The art on the walls of Clarion Alley, in the Mission District of San Francisco, calls out with its vibrant colors, eccentric iconography, and socially conscious messages. Stroll the alleyway—between Valencia and Mission and 17th and 18th—and find Southeast Asian elephants; a black-and-white mural of forceful fists and graphics reminiscent of Picasso’s Guernica; pink, yellow, and green unicorns floating in an Atari-like landscape on a garage; and random marquees amid vivid imagery, like a marking that says, “A Hard God is Good to Find.”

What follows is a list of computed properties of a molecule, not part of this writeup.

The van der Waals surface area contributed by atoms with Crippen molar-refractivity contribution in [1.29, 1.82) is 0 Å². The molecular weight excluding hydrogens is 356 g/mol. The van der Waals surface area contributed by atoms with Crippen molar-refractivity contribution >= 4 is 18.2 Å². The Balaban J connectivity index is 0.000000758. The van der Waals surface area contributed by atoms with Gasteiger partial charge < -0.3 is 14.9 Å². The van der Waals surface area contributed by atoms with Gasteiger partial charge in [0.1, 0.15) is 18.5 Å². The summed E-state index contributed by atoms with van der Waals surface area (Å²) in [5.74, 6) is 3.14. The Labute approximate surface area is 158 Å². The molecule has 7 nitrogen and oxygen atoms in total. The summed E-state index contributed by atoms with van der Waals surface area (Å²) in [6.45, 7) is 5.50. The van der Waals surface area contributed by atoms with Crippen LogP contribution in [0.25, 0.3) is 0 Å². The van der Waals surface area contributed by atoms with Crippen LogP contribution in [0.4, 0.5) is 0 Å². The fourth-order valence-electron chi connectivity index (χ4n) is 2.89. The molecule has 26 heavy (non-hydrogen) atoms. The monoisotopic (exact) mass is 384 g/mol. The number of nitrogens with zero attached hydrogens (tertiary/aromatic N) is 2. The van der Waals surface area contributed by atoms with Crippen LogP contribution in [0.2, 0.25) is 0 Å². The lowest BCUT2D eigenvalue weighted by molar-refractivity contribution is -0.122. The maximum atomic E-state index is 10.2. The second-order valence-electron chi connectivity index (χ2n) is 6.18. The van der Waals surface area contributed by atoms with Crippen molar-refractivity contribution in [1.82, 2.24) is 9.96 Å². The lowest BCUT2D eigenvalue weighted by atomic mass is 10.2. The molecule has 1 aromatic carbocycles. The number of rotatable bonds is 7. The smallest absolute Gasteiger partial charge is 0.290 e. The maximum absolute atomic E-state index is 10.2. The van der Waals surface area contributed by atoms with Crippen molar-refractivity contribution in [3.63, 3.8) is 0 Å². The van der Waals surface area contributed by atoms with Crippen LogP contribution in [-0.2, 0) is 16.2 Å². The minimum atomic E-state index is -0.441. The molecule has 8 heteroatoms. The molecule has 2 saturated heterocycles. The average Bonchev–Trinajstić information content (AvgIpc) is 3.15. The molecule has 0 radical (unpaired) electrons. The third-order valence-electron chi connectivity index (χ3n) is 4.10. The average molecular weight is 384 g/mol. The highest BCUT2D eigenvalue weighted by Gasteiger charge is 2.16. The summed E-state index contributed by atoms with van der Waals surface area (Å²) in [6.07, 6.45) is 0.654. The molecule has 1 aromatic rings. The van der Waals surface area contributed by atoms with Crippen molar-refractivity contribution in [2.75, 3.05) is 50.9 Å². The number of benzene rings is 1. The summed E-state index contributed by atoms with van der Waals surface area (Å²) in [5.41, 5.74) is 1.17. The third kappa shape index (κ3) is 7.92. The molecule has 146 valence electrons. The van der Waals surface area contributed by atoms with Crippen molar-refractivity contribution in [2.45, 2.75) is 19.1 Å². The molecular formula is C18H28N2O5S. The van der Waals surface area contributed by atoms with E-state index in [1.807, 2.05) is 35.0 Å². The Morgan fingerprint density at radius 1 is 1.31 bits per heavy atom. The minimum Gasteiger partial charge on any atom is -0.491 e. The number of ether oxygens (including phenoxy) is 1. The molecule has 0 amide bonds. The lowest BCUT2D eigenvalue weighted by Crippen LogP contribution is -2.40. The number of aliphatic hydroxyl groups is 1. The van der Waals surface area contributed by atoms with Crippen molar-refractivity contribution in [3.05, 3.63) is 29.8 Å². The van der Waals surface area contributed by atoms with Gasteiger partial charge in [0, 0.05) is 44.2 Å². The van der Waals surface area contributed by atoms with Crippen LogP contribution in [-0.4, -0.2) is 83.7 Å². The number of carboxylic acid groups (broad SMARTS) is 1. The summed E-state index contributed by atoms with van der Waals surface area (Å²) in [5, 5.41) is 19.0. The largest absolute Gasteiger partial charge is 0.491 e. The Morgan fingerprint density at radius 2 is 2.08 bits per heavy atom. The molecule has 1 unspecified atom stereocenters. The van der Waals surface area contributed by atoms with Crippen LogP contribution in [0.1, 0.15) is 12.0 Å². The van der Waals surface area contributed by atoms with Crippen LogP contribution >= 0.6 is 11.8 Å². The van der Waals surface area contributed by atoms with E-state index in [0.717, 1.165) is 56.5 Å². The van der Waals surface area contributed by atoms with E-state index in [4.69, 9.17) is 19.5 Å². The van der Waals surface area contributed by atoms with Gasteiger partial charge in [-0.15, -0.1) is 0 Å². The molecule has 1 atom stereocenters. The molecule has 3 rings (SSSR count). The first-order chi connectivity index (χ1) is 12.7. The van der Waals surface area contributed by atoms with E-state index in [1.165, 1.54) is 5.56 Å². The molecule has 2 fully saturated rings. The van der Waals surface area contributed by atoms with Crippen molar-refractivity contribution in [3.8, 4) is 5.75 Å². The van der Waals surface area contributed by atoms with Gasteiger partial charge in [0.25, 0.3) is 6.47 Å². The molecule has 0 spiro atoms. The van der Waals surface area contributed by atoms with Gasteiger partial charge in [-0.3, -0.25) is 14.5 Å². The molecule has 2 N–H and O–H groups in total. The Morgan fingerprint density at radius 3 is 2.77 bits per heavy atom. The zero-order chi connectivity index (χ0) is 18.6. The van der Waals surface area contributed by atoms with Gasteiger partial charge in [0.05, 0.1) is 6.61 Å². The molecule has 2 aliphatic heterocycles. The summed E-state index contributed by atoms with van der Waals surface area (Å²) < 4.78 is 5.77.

The backdrop is whimsical, but the occasional piece of trash or stench of urine brings you back to your senses: the alley embodies both the beauty and the grit of urban culture. The murals, ever-changing, have been around for decades, representing the city’s cultures, political messages, and collaborative community efforts. Note: These shots were not taken this year, so the art featured may or may not still be on display. I plan to take photographs here again soon.
Cheri Lucas Rowlands
Writer at Writing Through the Fog. Editor at Automattic.